On April 29 the international human rights organization “Freedom House” released its annual report on freedom of press in the world in 2009. “Freedom House” assessed the media situation by assigning a numerical score from 1 to 100 on the following categories: free (1-30 points), partly free (31-60 points), not free (61-100) – the lower the score, the higher the freedom. The latter was defined by three dimensions: legal, political and economic environments in which media operate. The sum of all three dimensions yielded the cumulative rating of the media situation in each country.
Out of 196 countries and territories surveyed in 2009 in 69 (or 35%) media were recognized free, in 64 (or 33%) – partly free and in 63 (or 32%) were rated not free. Only 16% or only one of six inhabitants in the world live in countries that enjoy free press, 44% have a partly free press, and 40% – not free press. “Freedom House” revealed an overall negative shift in media freedom worldwide throughout 8 years. The list of 2009 is topped by Finland, Iceland, Norway and Sweden (10 points each), followed by Denmark (11 points), Belgium and Luxembourg (12 points each).
Of the post-Soviet countries only the press of the three Baltic States is recognized by “Freedom House” to be free, and only Ukraine (53 points) and Georgia (59 points) are classed as partly free. Ukraine and Georgia continue to be in this category for already 6 years. At the same time, the situation of freedom of expression in both countries has somewhat improved comparing with 2008 (55 and 60 points, respectively). Other former USSR countries’ media continue to stay not free. Turkmenistan (95) ranks the second from the end (North Korea closes the list – 99). Also, as compared to 2008, the rankings of Kazakhstan and Tajikistan have not changed either (78 each). The situation has somewhat deteriorated in Kyrgyzstan – 73 (versus 72 in 2008), Azerbaijan – 79 (versus 78), Russia – 81 (versus 80), Belarus – 92 (versus 91). On the contrary the indexes of Uzbekistan – 92 (versus 93) and Moldova – 65 points (versus 67) have improved a little.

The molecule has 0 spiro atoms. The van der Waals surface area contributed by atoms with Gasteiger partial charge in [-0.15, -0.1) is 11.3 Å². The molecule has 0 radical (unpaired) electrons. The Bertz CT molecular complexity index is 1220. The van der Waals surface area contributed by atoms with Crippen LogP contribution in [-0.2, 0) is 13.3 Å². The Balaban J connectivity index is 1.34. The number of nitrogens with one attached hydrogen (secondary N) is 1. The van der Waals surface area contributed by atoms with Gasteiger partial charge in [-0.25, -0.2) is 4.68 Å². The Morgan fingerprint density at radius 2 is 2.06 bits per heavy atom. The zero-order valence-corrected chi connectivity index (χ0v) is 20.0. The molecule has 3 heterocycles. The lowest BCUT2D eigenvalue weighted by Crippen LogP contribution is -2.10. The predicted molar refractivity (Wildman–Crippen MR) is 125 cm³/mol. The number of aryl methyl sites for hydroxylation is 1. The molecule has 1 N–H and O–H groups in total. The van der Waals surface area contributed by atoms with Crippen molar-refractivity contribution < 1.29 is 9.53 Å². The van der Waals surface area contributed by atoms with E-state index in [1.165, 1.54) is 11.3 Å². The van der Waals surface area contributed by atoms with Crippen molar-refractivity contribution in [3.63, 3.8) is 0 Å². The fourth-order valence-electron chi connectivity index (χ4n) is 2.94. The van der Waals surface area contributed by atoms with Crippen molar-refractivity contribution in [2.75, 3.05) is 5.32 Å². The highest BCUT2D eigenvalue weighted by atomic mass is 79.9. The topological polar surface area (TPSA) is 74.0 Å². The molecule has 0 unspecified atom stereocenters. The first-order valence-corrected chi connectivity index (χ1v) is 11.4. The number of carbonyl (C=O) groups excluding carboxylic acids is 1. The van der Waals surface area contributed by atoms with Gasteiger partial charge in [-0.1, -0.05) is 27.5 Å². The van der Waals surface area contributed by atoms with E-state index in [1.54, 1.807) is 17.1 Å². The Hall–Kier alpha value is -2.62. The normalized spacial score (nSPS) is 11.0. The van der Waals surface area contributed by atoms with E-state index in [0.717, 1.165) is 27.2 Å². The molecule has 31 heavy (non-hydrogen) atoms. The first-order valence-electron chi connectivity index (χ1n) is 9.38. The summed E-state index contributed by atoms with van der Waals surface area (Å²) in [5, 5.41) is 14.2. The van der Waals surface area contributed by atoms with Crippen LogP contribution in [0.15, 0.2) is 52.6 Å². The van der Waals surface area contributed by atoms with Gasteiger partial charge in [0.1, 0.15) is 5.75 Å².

The ranking of Armenia which got 66 points has moved up (versus 68 in 2008). According to “Freedom House”, the improved scores of Moldova and Armenia “are a result of reduced censorship and restrictions on news coverage”. It should be noted that the Armenian media are considered not free for eight years on end (since 2002).